Networks: We'll air killer's video less

In the face of a public backlash, networks defended their airing of the images.
NEW YORK (AP) -- With a backlash developing against the media for airing sickening pictures from Virginia Tech shooter Cho Seung-Hui, Fox News Channel said Thursday it would stop and other networks said they would severely limit their use.
NBC News was the recipient Wednesday of Cho's package of rambling, hate-filled video and written messages, with several pictures of him posing with a gun. Contents began airing on "Nightly News," and its rivals quickly used them, too.
Family members of victims canceled plans to appear on NBC's "Today" show Thursday because they "were very upset" with the network for showing the pictures, "Today" host Meredith Vieira said.
Virginia State Police Col. Steve Flaherty -- who praised NBC on Wednesday for coming to authorities first with the package -- said Thursday he was disappointed with what the network showed.
"I just hate that a lot of people not used to seeing that type of image had to see it," he said.
The Virginia Tech administrator who is dealing with the victims' families also said that he wished NBC News had kept the material under wraps.
"It would be much more preferable to indicate they'd received these things, here's a description of them, then they're turned over to the police," said Ed Spencer, associate vice president for student affairs. "Our students, our families, our whole Hokie community, I think we're still reeling from all this. And that was not good, to see that."
Reason for decision
NBC said the material was aired because it helped to answer the question of why Cho killed 32 people and himself on the Virginia Tech campus Monday.
"The decision to run this video was reached by virtually every news organization in the world, as evidenced by coverage on television, on Web sites and in newspapers," NBC said in a statement. "We have covered this story -- and our unique role in it -- with extreme sensitivity, underscored by our devoted efforts to remember and honor the victims and heroes of this tragic incident."
NBC and its MSNBC cable outlet will "severely limit" use of these pictures going forward, "Today" host Matt Lauer said, a restriction echoed by ABC News. At both CBS News and CNN, producers will need explicit approval from their bosses to use them going forward.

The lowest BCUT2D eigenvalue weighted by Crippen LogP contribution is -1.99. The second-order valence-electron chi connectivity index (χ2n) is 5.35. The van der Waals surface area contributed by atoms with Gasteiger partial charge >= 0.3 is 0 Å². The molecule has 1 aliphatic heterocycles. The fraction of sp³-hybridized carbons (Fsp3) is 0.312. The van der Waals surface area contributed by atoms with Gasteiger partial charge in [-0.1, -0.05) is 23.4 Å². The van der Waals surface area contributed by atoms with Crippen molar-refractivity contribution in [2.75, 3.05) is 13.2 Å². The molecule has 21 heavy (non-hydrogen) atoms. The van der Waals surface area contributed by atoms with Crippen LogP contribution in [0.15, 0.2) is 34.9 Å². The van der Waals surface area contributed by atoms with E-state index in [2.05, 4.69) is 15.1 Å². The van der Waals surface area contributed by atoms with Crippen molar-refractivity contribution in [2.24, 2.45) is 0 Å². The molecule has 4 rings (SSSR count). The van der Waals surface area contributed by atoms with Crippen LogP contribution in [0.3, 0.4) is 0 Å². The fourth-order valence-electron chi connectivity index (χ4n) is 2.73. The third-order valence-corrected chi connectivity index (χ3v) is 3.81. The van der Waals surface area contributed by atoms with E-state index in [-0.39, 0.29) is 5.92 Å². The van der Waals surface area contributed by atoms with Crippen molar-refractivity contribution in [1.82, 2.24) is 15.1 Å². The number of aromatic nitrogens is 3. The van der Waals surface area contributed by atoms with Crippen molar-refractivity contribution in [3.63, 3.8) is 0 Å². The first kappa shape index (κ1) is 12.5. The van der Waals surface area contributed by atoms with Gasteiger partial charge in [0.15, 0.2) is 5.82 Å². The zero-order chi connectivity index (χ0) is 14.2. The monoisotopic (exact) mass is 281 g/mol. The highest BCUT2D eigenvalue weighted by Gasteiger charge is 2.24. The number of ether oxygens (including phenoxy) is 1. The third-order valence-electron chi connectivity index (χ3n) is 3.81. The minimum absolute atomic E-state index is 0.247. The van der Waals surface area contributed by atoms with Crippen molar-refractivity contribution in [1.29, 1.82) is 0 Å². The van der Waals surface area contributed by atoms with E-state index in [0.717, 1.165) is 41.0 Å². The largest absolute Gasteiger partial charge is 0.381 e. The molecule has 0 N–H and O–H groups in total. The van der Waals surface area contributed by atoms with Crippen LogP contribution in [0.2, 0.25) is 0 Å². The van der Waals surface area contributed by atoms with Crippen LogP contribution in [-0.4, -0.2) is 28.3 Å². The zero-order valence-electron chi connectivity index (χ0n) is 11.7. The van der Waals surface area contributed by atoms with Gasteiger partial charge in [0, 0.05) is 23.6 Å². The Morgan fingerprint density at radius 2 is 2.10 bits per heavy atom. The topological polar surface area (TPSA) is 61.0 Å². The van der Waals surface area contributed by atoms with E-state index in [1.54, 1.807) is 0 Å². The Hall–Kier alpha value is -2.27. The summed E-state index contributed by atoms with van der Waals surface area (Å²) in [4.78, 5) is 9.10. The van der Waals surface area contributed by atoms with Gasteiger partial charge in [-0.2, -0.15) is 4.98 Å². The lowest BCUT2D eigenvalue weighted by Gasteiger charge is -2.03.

Fox News announced on the air late Thursday morning that it would no longer air Cho's material, saying "sometimes you change your mind."
These decisions, of course, came more than 12 hours after the pictures became available, after they already made their impact. The news cycle dictates they would be used less, anyway.
How much is too much?
"It has value as breaking news," said ABC News spokesman Jeffrey Schneider, "but then becomes practically pornographic as it is just repeated ad nauseam."
Jon Klein, president of CNN U.S., said the decision to air it was a tough call.
"As breaking news, it's pertinent to our understanding of why this was done," he said. "Then, once the public has seen the material and digested it, then it's fair to say, 'How much should we be showing it?' I think it's to the credit of news organizations that they are dialing back."
NBC News said it had no indication why Cho chose it for his message. A Postal Service time stamp shows it was mailed at 9:01 a.m. Monday, during the two hours between his first shooting at a Virginia Tech dorm and his massacre at a classroom building.
Copyright 2007 Associated Press. All rights reserved. This material may not be published, broadcast, rewritten, or redistributed.